As we shared the content and as it generated more engagement on social platforms, Google also ranked the content higher and for a greater number of keywords (as reported by SEMRush). We know backlinks are good for ranking, and perhaps social engagement is as well. This means even if you are creating content primarily for SEO, it will likely perform better if you take the time to share it on other sites.
Topics that performed best
The topic you choose to write about is a key ingredient in success. Not all topics are created equal. While you may want people to sign up for your product right away or read about a new feature you just launched, this may only appeal to a narrow audience. Rollbar got more views (on average) with topics that were community-focused rather than focused primarily on our product. Community-focused content is written for a wider audience at the top of the funnel and starts with popular topics. While we may want our product announcements to have wide appeal, this content didn’t drive as much traffic.
To identify topics of interest, we looked at trends like the most popular frameworks for each of our target languages using tools like hotframeworks.com. We also picked topics where we add unique value given our expertise in error monitoring or can leverage the data we’ve collected from thousands of projects. Below, you can see Rollbar’s most popular articles of 2018. You’ll notice they are on topics interesting to the developer community at large.
- Custom error handling for Angular – 63,000 views – traffic primarily from organic search where it ranked highly for keywords like “angular error”
- Most popular Java web frameworks – 52,000 views – traffic primarily from syndication on industry sites like DZone
Once we have the reader’s attention, we can generate demand by getting them thinking about common problems developers face - such as the need to fix errors faster. Now we have an opportunity to raise their curiosity about our solution. Even though product-specific content gets fewer views, it’s important at the next stage in our marketing funnel to turn readers into leads.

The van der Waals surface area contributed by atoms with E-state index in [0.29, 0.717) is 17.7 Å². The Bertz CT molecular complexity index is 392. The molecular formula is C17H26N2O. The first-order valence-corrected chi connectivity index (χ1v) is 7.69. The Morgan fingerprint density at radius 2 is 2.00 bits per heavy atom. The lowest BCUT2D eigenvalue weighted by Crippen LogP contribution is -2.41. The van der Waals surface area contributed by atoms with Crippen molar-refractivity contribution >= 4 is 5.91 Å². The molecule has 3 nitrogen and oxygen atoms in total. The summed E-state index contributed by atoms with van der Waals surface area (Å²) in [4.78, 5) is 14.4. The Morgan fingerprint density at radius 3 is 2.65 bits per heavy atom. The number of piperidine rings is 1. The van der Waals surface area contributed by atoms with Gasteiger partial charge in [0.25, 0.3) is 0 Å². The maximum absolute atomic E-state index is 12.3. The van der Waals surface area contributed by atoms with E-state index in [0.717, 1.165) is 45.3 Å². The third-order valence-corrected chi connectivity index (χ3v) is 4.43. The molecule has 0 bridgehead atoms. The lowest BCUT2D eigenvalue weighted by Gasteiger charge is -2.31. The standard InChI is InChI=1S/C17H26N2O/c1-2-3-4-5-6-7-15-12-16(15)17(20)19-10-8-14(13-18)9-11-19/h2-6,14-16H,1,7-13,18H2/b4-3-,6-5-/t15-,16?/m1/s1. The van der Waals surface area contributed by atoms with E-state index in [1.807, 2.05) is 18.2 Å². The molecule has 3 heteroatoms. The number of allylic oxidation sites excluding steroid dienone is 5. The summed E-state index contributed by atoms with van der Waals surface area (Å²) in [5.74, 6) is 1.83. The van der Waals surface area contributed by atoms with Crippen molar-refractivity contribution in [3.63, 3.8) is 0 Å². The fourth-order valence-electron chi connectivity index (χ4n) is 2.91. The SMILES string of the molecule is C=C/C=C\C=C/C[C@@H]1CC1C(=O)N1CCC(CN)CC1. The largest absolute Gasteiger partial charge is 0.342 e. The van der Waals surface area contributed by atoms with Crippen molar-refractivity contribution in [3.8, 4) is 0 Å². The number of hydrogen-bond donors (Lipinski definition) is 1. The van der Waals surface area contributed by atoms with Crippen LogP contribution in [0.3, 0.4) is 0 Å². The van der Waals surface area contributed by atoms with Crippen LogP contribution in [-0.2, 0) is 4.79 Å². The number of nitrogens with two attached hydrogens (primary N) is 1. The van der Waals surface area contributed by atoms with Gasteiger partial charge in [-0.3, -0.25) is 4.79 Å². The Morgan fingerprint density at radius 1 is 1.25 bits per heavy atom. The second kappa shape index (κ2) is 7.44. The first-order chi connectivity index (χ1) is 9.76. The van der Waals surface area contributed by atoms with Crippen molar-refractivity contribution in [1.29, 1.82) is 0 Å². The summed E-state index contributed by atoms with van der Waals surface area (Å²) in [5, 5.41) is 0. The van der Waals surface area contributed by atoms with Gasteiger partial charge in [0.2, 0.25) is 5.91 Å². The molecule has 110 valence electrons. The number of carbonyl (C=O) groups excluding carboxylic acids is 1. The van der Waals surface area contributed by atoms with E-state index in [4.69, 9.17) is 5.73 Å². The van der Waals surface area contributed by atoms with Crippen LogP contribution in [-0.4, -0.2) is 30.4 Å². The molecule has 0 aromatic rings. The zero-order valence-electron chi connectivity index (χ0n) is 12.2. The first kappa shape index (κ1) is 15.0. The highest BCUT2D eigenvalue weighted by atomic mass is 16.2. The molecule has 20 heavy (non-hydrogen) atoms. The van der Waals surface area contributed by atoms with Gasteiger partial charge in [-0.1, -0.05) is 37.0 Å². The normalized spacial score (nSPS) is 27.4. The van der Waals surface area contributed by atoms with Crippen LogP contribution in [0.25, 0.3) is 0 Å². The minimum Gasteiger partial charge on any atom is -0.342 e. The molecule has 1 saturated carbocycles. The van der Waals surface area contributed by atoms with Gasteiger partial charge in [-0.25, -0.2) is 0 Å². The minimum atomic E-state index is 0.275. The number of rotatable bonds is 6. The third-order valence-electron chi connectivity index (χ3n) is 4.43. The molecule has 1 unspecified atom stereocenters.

Best practices for sharing content with developers
To create content for software developers and DevOps engineers, we recommend following these best practices:
- Identify and join sites that are popular among developers Learn the places where developers hang out online and join those communities. Popular sites include subreddits like r/programming and r/webdev, Hacker News, Dev.to, Dzone, and more.
- Understand the audience and which content performs best Look at the top-ranked articles in those communities for ideas on topics that resonate. Learn the audience by reading the articles and forums, look at the Alexa traffic stats, or a demographic poll of their users. Use this knowledge to determine the type of content, level of depth, and tone that will work best for this audience.
- Pick topics with broad appeal that leverage your unique expertise Instead of starting with a product-specific topic and then look for places to post it, consider which topics have most interest to the community. This can help you create content that meets market needs and earn higher view counts and engagement rates. Leverage your company’s expertise and data to gain credibility and share unique insights.
- Add value to communities and don’t spam Be an active and contributing member of communities you join. It’s best to encourage organic submissions, but if you do self-promote read the community guidelines. For example, Reddit rules recommend that “10% or less of your posting and conversation should link to your own content”. Subreddits also have their own specific rules. Lastly, set an alert on brand mentions to track community discussions and join in if needed.
- Encourage (or hire) expert writers who understand technology and the industry Founders and engineers in your company make great writers because they understand your niche better than anyone. It’s worthwhile, but often difficult, to pull them away from product development and operations. To expand your reach, consider hiring experts who represent your target personas and who understand the technologies that your product integrates with. Not only does this broaden your reach, but it also sets a vision of what’s possible and how to achieve it.
Dev Spotlight focuses on creating and sharing content for developers and DevOps engineers. We have dozens of experts in frontend development, infrastructure, DevOps, and more. We can help you put together a content strategy and create content that’s tailor-made for the communities you want to reach.
Read about how we helped Loggly attract over 1M visitors with an ultimate guide and then check out our services to learn how we can help you better engage developers.